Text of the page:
The 2018 FIA World Rally Championship title battle heated up in Rally Italia Sardegna with Sebastien Ogier (co-driver Julien Ingrassia) in his M-Sport Ford Fiesta and Thierry Neuville (co-driver Nicolas Gilsoul) in his Hyundai i20 going head-to-head for the victory.

Ogier held a solid 18.9s lead over Neuville at the end of Friday after early leader Andreas Mikkelsen (co-driver Anders Jaeger-Synnevaag) suffered transmission troubles in his Hyundai. The Frenchman kept his lead at the end of Saturday running as well but Neuville brought it down to under four seconds in his chase of a back-to-back win.

Indeed, there was no stopping the Belgian on Sunday as he continued his charge to eventually leapfrog Ogier in the Power Stage to win the rally by a mere 0.7s. Neuville was 0.8s down on Ogier at the end of the penultimate SS19, but a time of 4m52.9s in the Power Stage to Ogier’s 4m54.4s sealed the fate for the Frenchman.

The Belgian won eight stages (SS5, SS8, SS12, SS15, SS16, SS17, SS19, SS20) to Ogier’s four (SS1, SS6, SS11, SS15). This was the Belgian’s third win of the 2018 season – tying with Ogier – but more importantly, Neuville (149) has now extended his championship lead to 27 points from Ogier (122) after seven rallies.

“We gave it everything and it was a great fight. Such a small difference at the end. Thank you to the team,” said Neuville. While Ogier added: “I tried everything I could today. I was always losing a few tenths here and there.

“The last stage was very rough and I made two mistakes which cost me a few tenths. It is still good points for the championship. We lost the battle but we haven’t lost the war. There are still six rounds to go, it isn’t time to panic.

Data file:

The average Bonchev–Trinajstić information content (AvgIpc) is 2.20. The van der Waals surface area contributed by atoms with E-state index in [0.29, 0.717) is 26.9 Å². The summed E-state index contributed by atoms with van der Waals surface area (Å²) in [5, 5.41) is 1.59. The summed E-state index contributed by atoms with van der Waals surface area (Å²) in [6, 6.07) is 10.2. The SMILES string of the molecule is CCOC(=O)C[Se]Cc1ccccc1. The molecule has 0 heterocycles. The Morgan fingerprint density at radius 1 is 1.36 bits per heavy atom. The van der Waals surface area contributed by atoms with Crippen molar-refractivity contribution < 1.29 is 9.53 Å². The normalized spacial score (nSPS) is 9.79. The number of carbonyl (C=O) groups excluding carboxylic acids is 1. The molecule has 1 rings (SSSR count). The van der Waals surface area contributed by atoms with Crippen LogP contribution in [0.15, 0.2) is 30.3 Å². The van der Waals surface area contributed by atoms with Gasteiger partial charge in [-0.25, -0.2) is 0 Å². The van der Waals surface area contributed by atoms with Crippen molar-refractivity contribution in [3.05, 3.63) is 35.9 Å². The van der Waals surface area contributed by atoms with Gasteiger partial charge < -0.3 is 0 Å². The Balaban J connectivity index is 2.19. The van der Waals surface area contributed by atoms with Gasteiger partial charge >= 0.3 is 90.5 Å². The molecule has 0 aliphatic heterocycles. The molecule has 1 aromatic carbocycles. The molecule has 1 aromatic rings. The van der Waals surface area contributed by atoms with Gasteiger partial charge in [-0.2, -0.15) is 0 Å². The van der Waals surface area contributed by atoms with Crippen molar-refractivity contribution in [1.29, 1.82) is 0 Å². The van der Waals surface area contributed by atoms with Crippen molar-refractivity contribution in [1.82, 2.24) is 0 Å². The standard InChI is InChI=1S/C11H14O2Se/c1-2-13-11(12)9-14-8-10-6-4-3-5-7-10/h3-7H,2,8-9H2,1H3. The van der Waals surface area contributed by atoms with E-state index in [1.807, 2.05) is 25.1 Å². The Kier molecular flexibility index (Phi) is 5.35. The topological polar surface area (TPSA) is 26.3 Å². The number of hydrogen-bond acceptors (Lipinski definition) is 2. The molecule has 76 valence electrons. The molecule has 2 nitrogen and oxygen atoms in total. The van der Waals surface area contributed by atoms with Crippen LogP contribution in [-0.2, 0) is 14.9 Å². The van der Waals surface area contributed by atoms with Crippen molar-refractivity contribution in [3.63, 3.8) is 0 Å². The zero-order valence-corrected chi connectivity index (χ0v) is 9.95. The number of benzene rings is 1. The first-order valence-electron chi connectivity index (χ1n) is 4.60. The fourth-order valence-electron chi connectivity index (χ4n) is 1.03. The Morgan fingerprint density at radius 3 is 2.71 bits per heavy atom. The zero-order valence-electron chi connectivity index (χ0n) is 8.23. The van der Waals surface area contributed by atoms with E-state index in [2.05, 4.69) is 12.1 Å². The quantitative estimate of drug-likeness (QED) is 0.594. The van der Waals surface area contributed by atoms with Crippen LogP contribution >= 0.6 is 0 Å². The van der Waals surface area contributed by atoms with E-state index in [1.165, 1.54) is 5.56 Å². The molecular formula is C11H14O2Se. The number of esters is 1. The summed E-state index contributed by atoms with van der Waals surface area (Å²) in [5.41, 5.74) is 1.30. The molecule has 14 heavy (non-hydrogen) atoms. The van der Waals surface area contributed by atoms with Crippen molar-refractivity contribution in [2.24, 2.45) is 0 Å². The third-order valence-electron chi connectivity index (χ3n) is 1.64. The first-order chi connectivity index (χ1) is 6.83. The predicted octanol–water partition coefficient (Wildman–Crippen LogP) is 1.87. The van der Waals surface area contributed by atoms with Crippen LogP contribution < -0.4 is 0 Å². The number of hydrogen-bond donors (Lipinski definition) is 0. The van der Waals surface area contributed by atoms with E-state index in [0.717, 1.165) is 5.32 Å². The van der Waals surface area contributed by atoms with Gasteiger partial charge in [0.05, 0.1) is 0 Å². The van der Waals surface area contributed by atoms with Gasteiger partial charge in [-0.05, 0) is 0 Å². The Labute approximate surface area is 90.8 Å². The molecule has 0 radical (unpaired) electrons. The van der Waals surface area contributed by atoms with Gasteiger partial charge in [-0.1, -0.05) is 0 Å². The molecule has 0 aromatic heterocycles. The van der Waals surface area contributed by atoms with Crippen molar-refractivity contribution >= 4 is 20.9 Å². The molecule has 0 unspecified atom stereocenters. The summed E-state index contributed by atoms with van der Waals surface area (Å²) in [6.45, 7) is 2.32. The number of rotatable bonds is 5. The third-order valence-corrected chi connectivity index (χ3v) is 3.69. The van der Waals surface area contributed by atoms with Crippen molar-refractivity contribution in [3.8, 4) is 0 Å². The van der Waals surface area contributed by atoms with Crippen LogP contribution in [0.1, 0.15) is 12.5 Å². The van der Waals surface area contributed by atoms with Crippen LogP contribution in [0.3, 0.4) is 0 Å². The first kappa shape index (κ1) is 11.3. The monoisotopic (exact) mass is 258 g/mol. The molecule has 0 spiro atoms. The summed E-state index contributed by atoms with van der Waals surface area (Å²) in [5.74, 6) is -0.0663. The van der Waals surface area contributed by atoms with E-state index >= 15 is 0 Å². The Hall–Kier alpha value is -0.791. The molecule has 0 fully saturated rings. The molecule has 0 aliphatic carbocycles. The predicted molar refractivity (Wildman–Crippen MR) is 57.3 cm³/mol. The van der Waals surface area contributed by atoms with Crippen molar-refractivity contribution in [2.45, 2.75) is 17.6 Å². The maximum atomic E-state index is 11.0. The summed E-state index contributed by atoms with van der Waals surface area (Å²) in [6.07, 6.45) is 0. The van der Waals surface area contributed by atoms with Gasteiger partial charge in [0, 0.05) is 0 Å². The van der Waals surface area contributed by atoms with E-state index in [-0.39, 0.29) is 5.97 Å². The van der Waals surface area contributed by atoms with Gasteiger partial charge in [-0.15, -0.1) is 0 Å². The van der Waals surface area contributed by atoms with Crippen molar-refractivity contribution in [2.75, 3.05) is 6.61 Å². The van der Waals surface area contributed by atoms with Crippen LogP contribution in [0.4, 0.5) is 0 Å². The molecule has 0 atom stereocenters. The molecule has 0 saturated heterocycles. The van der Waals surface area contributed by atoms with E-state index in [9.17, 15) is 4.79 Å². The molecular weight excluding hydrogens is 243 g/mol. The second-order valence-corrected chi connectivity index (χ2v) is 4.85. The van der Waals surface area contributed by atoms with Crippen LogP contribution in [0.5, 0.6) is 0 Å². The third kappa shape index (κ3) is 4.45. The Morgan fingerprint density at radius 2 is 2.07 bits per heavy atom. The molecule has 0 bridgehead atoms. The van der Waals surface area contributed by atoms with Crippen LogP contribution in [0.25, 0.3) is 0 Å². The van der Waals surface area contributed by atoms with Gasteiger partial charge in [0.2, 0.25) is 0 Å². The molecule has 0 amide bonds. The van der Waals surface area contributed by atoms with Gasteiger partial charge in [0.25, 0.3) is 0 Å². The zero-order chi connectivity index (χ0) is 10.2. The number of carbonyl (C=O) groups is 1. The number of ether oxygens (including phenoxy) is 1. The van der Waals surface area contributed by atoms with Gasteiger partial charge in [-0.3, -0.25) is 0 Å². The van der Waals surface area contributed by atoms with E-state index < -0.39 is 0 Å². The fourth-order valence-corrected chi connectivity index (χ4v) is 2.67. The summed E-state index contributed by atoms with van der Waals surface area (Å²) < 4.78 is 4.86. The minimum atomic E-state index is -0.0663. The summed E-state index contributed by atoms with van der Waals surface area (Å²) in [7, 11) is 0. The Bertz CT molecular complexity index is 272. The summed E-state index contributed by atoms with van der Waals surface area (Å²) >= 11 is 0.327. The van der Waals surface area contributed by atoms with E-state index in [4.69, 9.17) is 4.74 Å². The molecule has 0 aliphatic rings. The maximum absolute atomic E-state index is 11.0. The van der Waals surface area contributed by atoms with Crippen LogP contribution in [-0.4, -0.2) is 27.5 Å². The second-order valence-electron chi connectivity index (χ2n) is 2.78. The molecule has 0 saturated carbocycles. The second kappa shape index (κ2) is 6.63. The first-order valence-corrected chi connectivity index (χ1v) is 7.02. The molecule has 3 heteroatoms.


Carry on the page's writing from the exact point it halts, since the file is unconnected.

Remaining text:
“Thierry was lucky with the rain but there will be another rally where he loses time as the road opener.” Neuville’s win has also helped Hyundai retain the top spot in the manufacturers’ standings with 212 points to M-Sport’s 184.

Behind, Toyota’s Jari-Matti Latvala (co-driver Miika Anttila) held on third for majority of the rally but an alternator problem during Saturday’s final stage hampered his progress which helped teammate and SS13 winner Esapekka Lappi (co-driver Janne Ferm) to complete the podium.

Prior to the issue, the Finn duo were involved in a tooth and nail fight for the last place on the podium which eventually went to the younger Finn. Hyundai’s Hayden Paddon (co-driver Sebastian Marshall) finished fourth after the Kiwi leapfrogged Citroen’s Mads Ostberg (co-driver Torstein Eriksen) on Saturday.

Ostberg was ahead of Paddon at the end of Friday’s running, but the Hyundai driver put in quicker times to move ahead of the Norwegian in SS12 with Ostberg having to settle for fifth as the leading Citroen driver.

The other Citroen of Craig Breen (co-driver Scott Martin) had a frustrating time overall after he was limited to battling the WRC2 drivers on Friday and Saturday. His difficult run continued on Sunday but he hung on to sixth place ahead of a recovering Latvala.

The Toyota driver was helped by his quick times in the earlier stages which included a SS9 victory as he led teammate Ott Tanak (co-driver Martin Jarveoja) to the line, who also had to recover from his crash on Friday which damaged his radiator.

The Estonian battled Mikkelsen for the lead which included wins in SS4 and SS10, but the crash put him 19th overall from where he recovered to eighth ahead of WRC2 winner Jan Kopecky (co-driver Pavel Dresler) in the Skoda R5.

The Czech driver finished ahead of M-Sport’s Teemu Suninen (co-driver Mikko Markkula) after the Finn also suffered a crash on Friday. He won SS7 after which he crashed his Ford Fiesta in SS9 to drop down to 20th from fourth.

He managed to recover to 10th overall and ninth in the WRC class. He was followed by teammate Elfyn Evans (co-driver Daniel Barritt) who also had to recover from a crash on Friday to finish 14th overall, which included a win in SS18.

Early leader Mikkelsen – who won SS2 and SS3 – was the last among the 11 WRC runners, finishing 19th overall. Meanwhile, the WRC2 podium was completed by Martin Prokop and Skoda’s Ole Christian Veiby (co-driver Stig Rune Skjaermoen) – who were 11th and 12th overall.